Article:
One More Kiss (film)

From Wikipedia, the free encyclopedia
Jump to: navigation, search
One More Kiss
Directed by Vadim Jean
Produced by Vadim Jean
Paul Brooks
Written by Suzie Halewood
Starring Valerie Edmond
Gerard Butler
James Cosmo
Music by David A. Hughes
John Murphy
Edited by Joe McNally
Distributed by The Mob Film Company
Release dates February 18, 2000
Country Scotland
Language English
Scots

One More Kiss is a romantic Scottish drama directed by award-winning film maker Vadim Jean (Leon the Pig Farmer, Beyond Bedlam, Clockwork Mice) and starring Valerie Edmond, Gerard Butler and James Cosmo in the main roles. The film’s tragic story revolves around a cancer-diagnosed woman who decides to live her remaining life to the full, which includes throwing herself into a triangle romance with an old flame.

Plot[edit]

When Sarah Hopson (Valerie Edmond) discovers she has a brain tumour, she leaves her successful high-rise lifestyle in New York and returns to her hometown in the Scottish Borders, where she left her widower father Frank (James Cosmo) and her childhood sweetheart Sam (Gerard Butler) to pursue a career in the United States seven years ago. Upon arriving Sarah finds out that Sam, a restaurant owner, is now happily married to Charlotte (Valerie Gogan). This, however, does not stop her from asking the couple a last favour – which is to let Sarah spend her remaining time in the company of the only man she has ever loved.

Cast[edit]

Director Vadim Jean decided on an all-Scottish cast with the following three actors starring in the main roles:

  • Valerie Edmond (born in Edinburgh, Scotland in 1969) had her first leading role with the character of Ashley in the Scottish television series The Crow Road (1996), which also brought her a nomination for Best Actress at the BAFTA Scotland Awards in 1997.[1] For One More Kiss Edmond was the director's first choice to play the leading character Sarah Hopson – a successful New York literary agent, who returns to her home town in the Borders after going through a life-changing experience.[2]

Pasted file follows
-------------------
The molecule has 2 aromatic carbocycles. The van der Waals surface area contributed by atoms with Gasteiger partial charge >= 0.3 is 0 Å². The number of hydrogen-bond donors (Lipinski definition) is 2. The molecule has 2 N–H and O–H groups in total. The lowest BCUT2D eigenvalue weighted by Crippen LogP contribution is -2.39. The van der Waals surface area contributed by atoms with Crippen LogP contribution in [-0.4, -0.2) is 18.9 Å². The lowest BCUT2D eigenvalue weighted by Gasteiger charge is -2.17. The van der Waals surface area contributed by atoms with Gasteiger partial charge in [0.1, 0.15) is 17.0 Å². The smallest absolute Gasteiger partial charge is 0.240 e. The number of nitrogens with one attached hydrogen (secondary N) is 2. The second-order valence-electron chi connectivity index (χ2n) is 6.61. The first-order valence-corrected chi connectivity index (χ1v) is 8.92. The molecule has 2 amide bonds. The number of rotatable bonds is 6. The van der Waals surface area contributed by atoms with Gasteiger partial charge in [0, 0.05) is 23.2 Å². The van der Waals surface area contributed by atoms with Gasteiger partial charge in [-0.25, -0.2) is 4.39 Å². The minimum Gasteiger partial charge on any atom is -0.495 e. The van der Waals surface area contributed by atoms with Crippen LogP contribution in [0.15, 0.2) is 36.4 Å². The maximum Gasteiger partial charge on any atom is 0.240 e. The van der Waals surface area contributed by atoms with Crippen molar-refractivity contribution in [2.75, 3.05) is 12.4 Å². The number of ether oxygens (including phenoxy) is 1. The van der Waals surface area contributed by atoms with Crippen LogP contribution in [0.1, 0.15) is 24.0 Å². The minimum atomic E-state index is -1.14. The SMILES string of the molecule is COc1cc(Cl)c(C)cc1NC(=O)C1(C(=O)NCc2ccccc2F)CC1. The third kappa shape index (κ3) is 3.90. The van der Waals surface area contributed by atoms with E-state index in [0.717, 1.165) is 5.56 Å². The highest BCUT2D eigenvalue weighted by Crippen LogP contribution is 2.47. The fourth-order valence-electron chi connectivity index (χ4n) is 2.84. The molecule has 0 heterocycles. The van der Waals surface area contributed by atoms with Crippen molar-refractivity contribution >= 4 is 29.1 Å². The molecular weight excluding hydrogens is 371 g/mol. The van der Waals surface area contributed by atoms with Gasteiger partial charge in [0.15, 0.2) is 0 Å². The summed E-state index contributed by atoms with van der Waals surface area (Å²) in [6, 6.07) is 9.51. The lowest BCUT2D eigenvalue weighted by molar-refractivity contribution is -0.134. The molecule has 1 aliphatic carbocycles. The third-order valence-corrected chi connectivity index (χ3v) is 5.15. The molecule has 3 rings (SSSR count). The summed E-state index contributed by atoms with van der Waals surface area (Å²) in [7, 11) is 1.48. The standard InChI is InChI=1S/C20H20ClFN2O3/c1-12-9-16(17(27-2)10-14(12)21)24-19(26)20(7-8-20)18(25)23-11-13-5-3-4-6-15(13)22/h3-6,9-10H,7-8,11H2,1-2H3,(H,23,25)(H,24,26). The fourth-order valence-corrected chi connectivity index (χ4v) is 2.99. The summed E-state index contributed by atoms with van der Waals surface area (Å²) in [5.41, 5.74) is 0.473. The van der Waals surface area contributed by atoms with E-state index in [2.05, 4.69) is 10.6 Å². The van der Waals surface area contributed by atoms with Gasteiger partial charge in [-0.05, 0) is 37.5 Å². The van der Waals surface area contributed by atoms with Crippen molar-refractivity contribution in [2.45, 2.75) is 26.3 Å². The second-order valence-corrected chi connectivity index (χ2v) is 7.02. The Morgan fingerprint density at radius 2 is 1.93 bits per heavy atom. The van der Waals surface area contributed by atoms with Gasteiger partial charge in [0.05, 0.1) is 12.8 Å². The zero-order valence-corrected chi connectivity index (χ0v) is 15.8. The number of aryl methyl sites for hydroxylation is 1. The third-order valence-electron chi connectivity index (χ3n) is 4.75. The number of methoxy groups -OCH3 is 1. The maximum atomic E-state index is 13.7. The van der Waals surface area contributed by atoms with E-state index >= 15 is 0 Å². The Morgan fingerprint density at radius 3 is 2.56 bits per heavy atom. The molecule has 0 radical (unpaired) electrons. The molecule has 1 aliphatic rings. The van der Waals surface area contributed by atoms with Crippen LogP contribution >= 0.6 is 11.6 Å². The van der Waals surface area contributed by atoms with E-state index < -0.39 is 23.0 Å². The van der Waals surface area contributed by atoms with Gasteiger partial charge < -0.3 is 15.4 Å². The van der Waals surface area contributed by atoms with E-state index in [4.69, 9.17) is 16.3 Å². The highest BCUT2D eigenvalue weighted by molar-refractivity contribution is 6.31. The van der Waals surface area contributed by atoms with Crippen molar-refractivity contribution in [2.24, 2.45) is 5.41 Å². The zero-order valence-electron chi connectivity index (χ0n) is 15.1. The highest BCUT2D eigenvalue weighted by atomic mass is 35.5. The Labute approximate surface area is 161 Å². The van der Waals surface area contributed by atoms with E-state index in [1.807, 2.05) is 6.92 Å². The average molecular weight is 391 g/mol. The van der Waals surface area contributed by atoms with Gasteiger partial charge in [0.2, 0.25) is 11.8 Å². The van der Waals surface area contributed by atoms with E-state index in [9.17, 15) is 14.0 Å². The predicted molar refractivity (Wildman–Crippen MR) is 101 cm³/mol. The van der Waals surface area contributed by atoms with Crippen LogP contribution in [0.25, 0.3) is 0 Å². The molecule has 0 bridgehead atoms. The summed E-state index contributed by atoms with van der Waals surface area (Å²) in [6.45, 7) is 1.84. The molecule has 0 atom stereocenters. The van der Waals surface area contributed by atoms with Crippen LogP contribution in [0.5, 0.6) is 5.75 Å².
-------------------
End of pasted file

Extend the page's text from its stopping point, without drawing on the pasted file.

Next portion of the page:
• Gerard Butler (born in Paisley, Scotland in 1969) plays Sarah’s long-lost love Sam, who sees his otherwise happy marriage plunged into chaos by his ex-girlfriend's return. Butler had his breakthrough performances with his first leading roles in 2000, when he played Attila the Hun in the American TV miniseries Attila and Count Dracula in Wes Craven’s Dracula 2000.
  • James Cosmo (born in Clydebank, Scotland in 1948) was best known for his performances as tough, violent characters in films such as Braveheart (1995) and Roughnecks (1994).[3] In One More Kiss, however, Cosmo is cast in the part of Sarah's doting father Frank, whose life has come to a standstill since the departure of his daughter.

Full Cast-List[edit]

Filming locations[edit]

United Kingdom:

Berwick upon Tweed, Northumberland, England, UK

Edinburgh, Scotland, UK

United States:

New York City, New York

The original intention was for the film to be set in Jean’s home town of Bristol, but in the end they decided to use the beautiful landscapes of Northern England and Edinburgh, Scotland instead – with the former being the main setting. The opening and closing sequences, however, were shot in New York.[2]

Music / Soundtrack[edit]

Release[edit]

Country Date
Canada

September 18, 1999 (Atlantic Film Festival)

UK

February 18, 2000

Iceland

July 13, 2000 (Video Premiere)

Israel

April 5, 2001

Belgium

October 31, 2001

Japan

August 31, 2005

January 21, 2006 (DVD)

USA

June 6, 2006 (DVD)

Awards[edit]

Atlantic Film Festival
Year Result Award Recipient
1999 Won Audience Award Vadim Jean
Emden International Film Festival
Year Result Award Recipient
2000 Nominated Emden Film Award Vadim Jean

Trivia[edit]

  • Director Vadim Jean considers One More Kiss as his most personal work.[4]
  • Jean did not deliberately pick an all-Scottish cast. He just chose the best from the screen test, and they all happened to be Scottish.[2]
  • An army of local people volunteered as extras and the Mayor of Berwick gave up his parking space for the production vehicle.[2]

References[edit]

External links[edit]